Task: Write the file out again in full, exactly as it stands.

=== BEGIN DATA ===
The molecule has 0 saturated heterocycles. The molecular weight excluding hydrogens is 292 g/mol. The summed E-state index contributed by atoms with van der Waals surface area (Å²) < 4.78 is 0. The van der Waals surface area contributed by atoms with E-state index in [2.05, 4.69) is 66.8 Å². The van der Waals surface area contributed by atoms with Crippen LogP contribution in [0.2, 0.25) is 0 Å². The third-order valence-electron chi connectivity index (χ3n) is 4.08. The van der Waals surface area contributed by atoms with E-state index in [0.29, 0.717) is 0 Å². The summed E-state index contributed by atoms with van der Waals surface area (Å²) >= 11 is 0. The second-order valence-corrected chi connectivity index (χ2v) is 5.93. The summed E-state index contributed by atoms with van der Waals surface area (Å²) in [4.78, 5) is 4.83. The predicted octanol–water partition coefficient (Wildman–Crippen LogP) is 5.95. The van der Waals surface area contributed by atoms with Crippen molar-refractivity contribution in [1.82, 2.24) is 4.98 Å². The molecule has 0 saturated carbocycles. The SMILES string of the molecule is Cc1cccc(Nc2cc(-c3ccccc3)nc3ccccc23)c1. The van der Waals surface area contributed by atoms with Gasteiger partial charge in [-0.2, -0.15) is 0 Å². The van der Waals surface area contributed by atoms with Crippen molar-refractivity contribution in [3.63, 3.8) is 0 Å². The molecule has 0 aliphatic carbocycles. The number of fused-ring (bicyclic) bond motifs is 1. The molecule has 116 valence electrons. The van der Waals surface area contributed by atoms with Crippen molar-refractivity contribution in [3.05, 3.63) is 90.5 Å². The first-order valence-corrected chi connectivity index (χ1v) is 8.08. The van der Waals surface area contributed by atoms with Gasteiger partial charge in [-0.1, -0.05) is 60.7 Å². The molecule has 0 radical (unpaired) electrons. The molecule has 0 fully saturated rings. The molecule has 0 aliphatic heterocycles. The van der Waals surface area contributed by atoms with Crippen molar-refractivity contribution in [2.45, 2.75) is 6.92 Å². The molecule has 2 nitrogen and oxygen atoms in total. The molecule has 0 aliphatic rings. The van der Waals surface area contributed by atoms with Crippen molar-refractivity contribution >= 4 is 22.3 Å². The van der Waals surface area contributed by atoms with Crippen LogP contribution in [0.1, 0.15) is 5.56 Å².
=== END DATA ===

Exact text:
The molecule has 0 saturated heterocycles. The molecular weight excluding hydrogens is 292 g/mol. The summed E-state index contributed by atoms with van der Waals surface area (Å²) < 4.78 is 0. The van der Waals surface area contributed by atoms with E-state index in [2.05, 4.69) is 66.8 Å². The van der Waals surface area contributed by atoms with Crippen LogP contribution in [0.2, 0.25) is 0 Å². The third-order valence-electron chi connectivity index (χ3n) is 4.08. The van der Waals surface area contributed by atoms with E-state index in [0.29, 0.717) is 0 Å². The summed E-state index contributed by atoms with van der Waals surface area (Å²) >= 11 is 0. The second-order valence-corrected chi connectivity index (χ2v) is 5.93. The summed E-state index contributed by atoms with van der Waals surface area (Å²) in [4.78, 5) is 4.83. The predicted octanol–water partition coefficient (Wildman–Crippen LogP) is 5.95. The van der Waals surface area contributed by atoms with Crippen molar-refractivity contribution in [1.82, 2.24) is 4.98 Å². The molecule has 0 saturated carbocycles. The SMILES string of the molecule is Cc1cccc(Nc2cc(-c3ccccc3)nc3ccccc23)c1. The van der Waals surface area contributed by atoms with Gasteiger partial charge in [-0.2, -0.15) is 0 Å². The van der Waals surface area contributed by atoms with Crippen molar-refractivity contribution in [3.63, 3.8) is 0 Å². The molecule has 0 aliphatic carbocycles. The number of fused-ring (bicyclic) bond motifs is 1. The molecule has 116 valence electrons. The van der Waals surface area contributed by atoms with Crippen molar-refractivity contribution in [3.05, 3.63) is 90.5 Å². The first-order valence-corrected chi connectivity index (χ1v) is 8.08. The van der Waals surface area contributed by atoms with Gasteiger partial charge in [-0.1, -0.05) is 60.7 Å². The molecule has 0 radical (unpaired) electrons. The molecule has 0 fully saturated rings. The molecule has 0 aliphatic heterocycles. The van der Waals surface area contributed by atoms with Crippen molar-refractivity contribution in [2.45, 2.75) is 6.92 Å². The molecule has 2 nitrogen and oxygen atoms in total. The molecule has 0 aliphatic rings. The van der Waals surface area contributed by atoms with Crippen molar-refractivity contribution >= 4 is 22.3 Å². The van der Waals surface area contributed by atoms with Crippen LogP contribution in [0.1, 0.15) is 5.56 Å².